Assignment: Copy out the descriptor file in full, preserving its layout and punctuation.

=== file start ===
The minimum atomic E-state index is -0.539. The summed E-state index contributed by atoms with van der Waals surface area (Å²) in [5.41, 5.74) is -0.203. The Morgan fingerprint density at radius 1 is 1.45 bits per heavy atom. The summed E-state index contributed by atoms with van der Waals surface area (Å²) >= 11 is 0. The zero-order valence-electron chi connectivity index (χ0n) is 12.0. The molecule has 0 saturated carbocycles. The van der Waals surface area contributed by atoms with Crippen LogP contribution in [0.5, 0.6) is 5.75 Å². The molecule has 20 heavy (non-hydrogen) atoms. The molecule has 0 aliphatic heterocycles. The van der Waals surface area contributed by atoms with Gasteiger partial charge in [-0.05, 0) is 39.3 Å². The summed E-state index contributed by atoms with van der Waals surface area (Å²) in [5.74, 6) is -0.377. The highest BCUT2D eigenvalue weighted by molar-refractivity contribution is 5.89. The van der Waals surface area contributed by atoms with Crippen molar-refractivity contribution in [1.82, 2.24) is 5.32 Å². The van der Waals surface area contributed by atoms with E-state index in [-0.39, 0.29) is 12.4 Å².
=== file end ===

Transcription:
The minimum atomic E-state index is -0.539. The summed E-state index contributed by atoms with van der Waals surface area (Å²) in [5.41, 5.74) is -0.203. The Morgan fingerprint density at radius 1 is 1.45 bits per heavy atom. The summed E-state index contributed by atoms with van der Waals surface area (Å²) >= 11 is 0. The zero-order valence-electron chi connectivity index (χ0n) is 12.0. The molecule has 0 saturated carbocycles. The van der Waals surface area contributed by atoms with Crippen LogP contribution in [0.5, 0.6) is 5.75 Å². The molecule has 20 heavy (non-hydrogen) atoms. The molecule has 0 aliphatic heterocycles. The van der Waals surface area contributed by atoms with Gasteiger partial charge in [-0.05, 0) is 39.3 Å². The summed E-state index contributed by atoms with van der Waals surface area (Å²) in [5.74, 6) is -0.377. The highest BCUT2D eigenvalue weighted by molar-refractivity contribution is 5.89. The van der Waals surface area contributed by atoms with Crippen molar-refractivity contribution in [1.82, 2.24) is 5.32 Å². The van der Waals surface area contributed by atoms with E-state index in [-0.39, 0.29) is 12.4 Å².